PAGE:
Review: Kenneth Brannagh's season at the Garrick - Harlequinade/All On Her Own
Review: An Evening At The Talk House, National Theatre

Review: The unsatisfactory Waste, National Theatre

18459_show_landscape_large_01During the interval of Waste the conversation centred on why Rufus Norris had programmed Harley Granville Barker's play.  It was banned by censors in 1907 because one of the married women characters has an affair, gets pregnant and has a back street abortion which results in her death.

Part of the problem with Waste is that while that scenario is sad, it isn't shocking today and once you take out the shock factor you are left with a rather dull political piece about reputation and there are better plays out there that look at this.

Charles Edwards plays Henry Trebell who is persuaded to join the Conservative Party to push through a disestablishment bill which will take church money to create an education programme. Henry is very enthusiastic and committed to the bill. But then his brief affair with Amy O'Connell (Olivia Williams) comes back to haunt him and the scramble begins to save his reputation and the Bill.

The behind the scenes political negotiations transcend the 100 or so years that have passed since the play was written but the gender politics don't. The opening scene is of a group of women at a house party, including Amy. They are intelligent and sharp discussing politics and philosophy but it quickly becomes apparent that they have to live their lives through men, the only traction they have is to perhaps influence their husbands. You don't see much of them for the rest of the play and it rankles.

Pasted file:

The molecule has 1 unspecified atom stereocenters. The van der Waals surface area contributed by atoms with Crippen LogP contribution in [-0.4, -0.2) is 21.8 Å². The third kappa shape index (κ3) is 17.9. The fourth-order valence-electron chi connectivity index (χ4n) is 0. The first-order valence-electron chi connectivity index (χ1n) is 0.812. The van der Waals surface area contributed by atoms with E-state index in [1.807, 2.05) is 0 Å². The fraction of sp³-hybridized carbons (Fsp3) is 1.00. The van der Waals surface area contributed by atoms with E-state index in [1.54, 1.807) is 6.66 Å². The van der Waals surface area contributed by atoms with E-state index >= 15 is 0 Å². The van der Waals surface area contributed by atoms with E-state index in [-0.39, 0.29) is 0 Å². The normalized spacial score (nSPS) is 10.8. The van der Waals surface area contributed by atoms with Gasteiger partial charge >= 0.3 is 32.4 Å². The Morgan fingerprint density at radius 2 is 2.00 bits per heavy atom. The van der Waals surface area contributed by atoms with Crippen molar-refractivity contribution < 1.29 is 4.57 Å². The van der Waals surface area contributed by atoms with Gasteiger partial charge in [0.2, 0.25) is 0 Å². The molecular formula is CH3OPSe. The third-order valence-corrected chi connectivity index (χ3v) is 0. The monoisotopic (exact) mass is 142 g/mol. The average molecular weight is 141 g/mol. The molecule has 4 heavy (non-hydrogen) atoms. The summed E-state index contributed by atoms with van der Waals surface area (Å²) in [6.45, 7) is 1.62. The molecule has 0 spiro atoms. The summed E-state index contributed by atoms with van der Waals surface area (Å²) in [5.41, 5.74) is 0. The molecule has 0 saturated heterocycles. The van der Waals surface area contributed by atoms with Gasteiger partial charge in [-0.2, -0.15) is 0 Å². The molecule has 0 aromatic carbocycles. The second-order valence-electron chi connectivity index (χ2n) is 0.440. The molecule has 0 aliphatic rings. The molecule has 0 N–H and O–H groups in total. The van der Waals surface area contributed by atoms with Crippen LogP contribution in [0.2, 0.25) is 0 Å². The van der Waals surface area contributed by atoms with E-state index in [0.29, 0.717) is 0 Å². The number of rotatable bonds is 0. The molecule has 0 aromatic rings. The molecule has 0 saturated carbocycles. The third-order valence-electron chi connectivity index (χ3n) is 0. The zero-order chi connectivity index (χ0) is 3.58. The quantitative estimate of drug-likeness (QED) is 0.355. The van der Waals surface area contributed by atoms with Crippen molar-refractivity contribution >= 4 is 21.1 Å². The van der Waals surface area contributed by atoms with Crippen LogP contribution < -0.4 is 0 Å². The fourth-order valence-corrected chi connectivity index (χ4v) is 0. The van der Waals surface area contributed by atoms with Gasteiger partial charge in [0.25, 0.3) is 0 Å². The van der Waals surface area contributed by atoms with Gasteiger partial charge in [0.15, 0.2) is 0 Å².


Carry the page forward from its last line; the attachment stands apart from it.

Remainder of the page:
Instead you end up with long, dull scenes of men sitting around discussing politics and morals. Perhaps if Trebell had been likeable it would have created more tension around the threat to his career but he isn't. His passion is the Bill and Amy just a brief physical dalliance, the closest he comes to grief is in lamenting the loss of a potential heir. His colleagues debate not the tragedy but the 'sin' of his having had an affair and whether that can be brushed to one side. When Henry's secretary laments "waste" at the end you hope that Barker was referring to Amy but he probably wasn't.

Despite the problems I have with the play the performances are superb and the staging simple and clean but it doesn't answer the question of why choose to stage it in the first place.

It is two hours 45 minute including an interval and runs in rep at the National Theatre until March 19, 2016.